7 7/8 the substances to act however then we are no longer presenting any form of occasionalism as occasionalism is founded on the denial that material substances can act and who likewise seem unable to provide any account even for the actions of minds. On this basis Leibniz denies that freedom can be preserved as a property of ours on the occasionalist view. If we look at bodies then the basic claim is that bodies are inert in the sense that once moving they do not naturally come to rest and once resting do not of themselves come to move. On the grounds of geometrical or mathematical properties Leibniz has no basis to dispute this characterization of bodies and indeed he refers to the primary matter of bodies as involving this property of inertia. However to this Leibniz adds the claim that bodies contain a primitive motive force which he also terms the conatus of bodies. It is this which he, in The New System, he termed the soul of the body or the basis of its true unity. In explanation of this claim Leibniz speaks of two ways of discussing matter, in terms of secondary or primary considerations. Primary matter is what he has termed passive but to this there corresponds no soul whereas secondary matter does include soul and is no longer completely passive. A ground for claiming that bodies contain this element of soul or force is subsequently presented by Leibniz when he speaks of what is occurring when a body is in motion. When a body is in motion it is not, he states, merely in a given place but also possessed of a tendency to change its place and this tendency is what ensures that its future state will grow out of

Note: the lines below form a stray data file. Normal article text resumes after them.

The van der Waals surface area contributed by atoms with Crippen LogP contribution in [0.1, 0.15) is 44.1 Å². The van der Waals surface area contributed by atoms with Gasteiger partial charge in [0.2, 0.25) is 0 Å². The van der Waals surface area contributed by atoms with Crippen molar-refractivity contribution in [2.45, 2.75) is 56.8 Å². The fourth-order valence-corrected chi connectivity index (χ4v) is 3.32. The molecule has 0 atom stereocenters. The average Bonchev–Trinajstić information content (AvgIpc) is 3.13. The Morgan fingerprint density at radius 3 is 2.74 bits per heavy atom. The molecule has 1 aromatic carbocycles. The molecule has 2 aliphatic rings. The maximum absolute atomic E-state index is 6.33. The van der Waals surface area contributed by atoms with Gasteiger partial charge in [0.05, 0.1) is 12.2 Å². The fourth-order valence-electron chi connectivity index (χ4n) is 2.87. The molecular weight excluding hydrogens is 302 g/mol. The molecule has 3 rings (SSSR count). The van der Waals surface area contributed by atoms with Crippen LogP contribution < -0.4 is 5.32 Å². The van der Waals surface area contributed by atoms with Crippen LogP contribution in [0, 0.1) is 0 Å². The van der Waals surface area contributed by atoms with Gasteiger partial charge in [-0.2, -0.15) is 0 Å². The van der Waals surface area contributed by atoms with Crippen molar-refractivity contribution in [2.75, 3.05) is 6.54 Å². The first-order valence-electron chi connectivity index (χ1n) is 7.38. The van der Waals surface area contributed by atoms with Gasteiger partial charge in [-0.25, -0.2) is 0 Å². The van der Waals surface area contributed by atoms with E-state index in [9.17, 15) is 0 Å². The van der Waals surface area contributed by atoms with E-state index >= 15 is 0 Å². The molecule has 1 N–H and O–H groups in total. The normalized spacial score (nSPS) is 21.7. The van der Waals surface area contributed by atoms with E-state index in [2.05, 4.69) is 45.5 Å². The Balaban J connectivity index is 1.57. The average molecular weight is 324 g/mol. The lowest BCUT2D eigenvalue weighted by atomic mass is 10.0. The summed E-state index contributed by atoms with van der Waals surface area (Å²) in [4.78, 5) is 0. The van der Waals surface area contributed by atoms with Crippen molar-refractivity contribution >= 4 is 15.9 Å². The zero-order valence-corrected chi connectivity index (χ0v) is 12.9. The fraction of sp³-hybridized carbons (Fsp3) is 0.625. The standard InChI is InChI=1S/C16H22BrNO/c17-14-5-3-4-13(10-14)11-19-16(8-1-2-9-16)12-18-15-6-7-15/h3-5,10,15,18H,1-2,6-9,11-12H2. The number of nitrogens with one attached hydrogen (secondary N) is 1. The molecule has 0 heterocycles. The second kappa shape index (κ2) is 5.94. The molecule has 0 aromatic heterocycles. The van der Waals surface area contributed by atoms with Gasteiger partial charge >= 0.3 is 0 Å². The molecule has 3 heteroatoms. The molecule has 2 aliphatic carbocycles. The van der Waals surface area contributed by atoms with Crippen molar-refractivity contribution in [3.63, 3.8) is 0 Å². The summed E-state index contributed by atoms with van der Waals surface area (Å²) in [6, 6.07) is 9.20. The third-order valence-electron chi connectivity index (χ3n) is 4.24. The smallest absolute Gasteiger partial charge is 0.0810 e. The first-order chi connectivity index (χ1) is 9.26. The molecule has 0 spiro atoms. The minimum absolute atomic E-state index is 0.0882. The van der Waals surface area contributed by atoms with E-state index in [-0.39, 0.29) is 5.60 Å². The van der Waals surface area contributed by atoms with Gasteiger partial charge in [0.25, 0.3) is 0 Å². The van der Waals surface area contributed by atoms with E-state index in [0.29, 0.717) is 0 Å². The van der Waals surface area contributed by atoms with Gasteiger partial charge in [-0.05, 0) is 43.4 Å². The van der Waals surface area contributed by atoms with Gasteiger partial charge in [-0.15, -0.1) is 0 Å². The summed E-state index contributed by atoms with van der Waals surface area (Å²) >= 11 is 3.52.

8 8/8 its present one. This tendency within the body is what differentiates the body that is moving from the one that is at rest. The point about this tendency is that it also explains why it is that different bodies are distinguishable from each other as each body has distinct tendencies from each other one in terms of their intrinsic qualities and not merely by reference to extrinsic denominations. Hence bodies are intrinsically different to each other on the grounds of their distinct internal tendencies. This even leads Leibniz to his striking claim that there is no perfect similarity in nature or, in other terms, that nature is a regulated system of differences. So the consequence of recognition of the claim that bodies have their own natures is that each body is an individual, that is, intrinsically distinct from every other. Force is what makes each body move and this force is internal to the bodies in question to such a degree that once they have begun to move it is unclear how they could come to stop.